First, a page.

VIRTIS / Venus Express
Venus Express (VEx) was the last European mission to Venus. Based on the Mars Express platform and instrumentation, it was devoted to explore some of the intriguing issues in our understanding of our sister planet, like its circulation (in particular its super-rotation), the chemistry of the hidden lower atmosphere, the radiative balance and structure of the middle atmosphere, the nature of its global cover of cloud and hazes, and the possible volcanic and tectonic activity on Venus. The ultimate goal is to learn about the long-term evolution of the planet and why has Venus become so inhospitable and different to Earth, when likely both were similar in their infancy.
Launched in 2005, VEx arrived at Venus in 2006 and orbited the planet for about 8 years, until December 2014, following a series of aerobraking maneuvers to explore the uppermost layers of the planet's atmosphere. Overall, VEx represents the major exploratory step towards systematic mapping and understanding Venus, after the successful Pioneer Venus, which orbited Venus two decades earlier.
The huge dataset taken by Venus Express is still under investigation today, more than 10 years after the publication in Nature of the first results of the mission (Svedhem et al., 2007).
VIRTIS was one of the 7 scientific instruments on board Venus Express, that devoted to the spectroscopic mapping of the Venus atmosphere and surface. Based on a similar instrument on board the Rosetta mission, this is a French-Italian imaging spectrometer with two channels from the UV to the IR. A mapping channel (VIRTIS-M) covering 0.25-1 µm and 0.95-5 µm and a higher-resolution channel (VIRTIS-H) working in the 2-5 µm region.
Our team is co-I of VIRTIS and within its Science Team we were responsible for sounding the upper atmosphere using the strong non-LTE emissions in the dayside of the planet. Most of the VIRTIS observations are in a quasi-nadir geometry, taken from far away and very focused on the Southern hemisphere, given the peculiar and high excentricity orbit of Venus Express, but also some of the data qubes include the limb of the planet and special orbits were devoted to limb tracking near the perihelion. These are very valuable for studying the upper atmosphere. Within the context of terrestrial planet atmosphere, the upper atmosphere of Venus is highly unknown, with on-going controversies like the actual thermal structure at the mesopause, the propagation of waves from below, or where and how the global circulation changes from a super-rotation to a sub-solar-to-anti-solar regime.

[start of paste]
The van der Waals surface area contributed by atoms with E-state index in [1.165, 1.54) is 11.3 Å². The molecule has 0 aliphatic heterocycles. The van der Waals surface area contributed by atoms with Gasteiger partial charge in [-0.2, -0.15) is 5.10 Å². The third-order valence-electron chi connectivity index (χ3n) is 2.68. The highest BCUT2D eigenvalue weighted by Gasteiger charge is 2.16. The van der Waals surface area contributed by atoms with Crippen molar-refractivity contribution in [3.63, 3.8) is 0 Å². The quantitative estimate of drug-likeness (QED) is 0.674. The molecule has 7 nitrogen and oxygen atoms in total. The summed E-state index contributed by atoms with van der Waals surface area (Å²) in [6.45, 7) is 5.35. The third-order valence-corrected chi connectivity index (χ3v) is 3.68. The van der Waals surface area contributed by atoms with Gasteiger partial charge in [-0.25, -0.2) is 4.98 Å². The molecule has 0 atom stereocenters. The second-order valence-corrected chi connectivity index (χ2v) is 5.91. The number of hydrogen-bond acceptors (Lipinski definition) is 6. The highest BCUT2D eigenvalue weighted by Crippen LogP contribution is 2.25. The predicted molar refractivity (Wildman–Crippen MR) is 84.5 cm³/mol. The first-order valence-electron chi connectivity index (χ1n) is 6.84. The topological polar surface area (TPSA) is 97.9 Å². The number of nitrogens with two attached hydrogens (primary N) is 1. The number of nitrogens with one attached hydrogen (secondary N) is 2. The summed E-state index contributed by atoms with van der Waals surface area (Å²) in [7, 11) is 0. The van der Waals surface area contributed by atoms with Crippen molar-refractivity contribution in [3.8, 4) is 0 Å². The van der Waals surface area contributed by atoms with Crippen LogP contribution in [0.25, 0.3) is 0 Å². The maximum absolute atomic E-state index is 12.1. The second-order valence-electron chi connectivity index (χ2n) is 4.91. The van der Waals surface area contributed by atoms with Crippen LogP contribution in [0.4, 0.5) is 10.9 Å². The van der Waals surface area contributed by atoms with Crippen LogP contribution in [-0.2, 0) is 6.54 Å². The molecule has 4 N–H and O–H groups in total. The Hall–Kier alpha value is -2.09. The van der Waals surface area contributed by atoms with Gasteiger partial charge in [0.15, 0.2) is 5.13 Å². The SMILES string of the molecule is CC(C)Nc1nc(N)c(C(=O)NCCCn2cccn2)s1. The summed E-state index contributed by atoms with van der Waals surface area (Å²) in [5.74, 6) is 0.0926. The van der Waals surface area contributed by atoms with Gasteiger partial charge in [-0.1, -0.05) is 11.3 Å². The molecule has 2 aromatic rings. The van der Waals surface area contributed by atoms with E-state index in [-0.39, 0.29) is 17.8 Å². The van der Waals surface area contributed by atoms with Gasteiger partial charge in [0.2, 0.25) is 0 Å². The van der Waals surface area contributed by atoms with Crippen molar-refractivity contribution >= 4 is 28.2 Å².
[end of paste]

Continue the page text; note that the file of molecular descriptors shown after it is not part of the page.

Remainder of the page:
Selected Results. We analyzed the non-LTE emissions of largest interest since the beginning of the mission (Drossart et al., Nature, 2007), observed gravity wave structures in the nadir mapping of CO2 4.3 µm emissions (Garcia et al., 2009), and were able to obtain vertical profiles of temperatures and abundances of CO above 100 km from non-LTE solar fluorescence at 4.7 µm (Gilli et al., 2015) and also thermospheric temperatures from nadir observations in the center of the very optically thick 4.3 µm band of CO2 (Peralta et al., 2016). These data were compared to a state-of-the-art Venus Global Circulation Model (GCM) which indicates that the model still requires tuning in order to explain the observations satisfactorily (Gilli et al., 2017).
Our contribution to the current understanding of the Venus aeronomy are summarized in the recent review work (Gérard et al., 2017).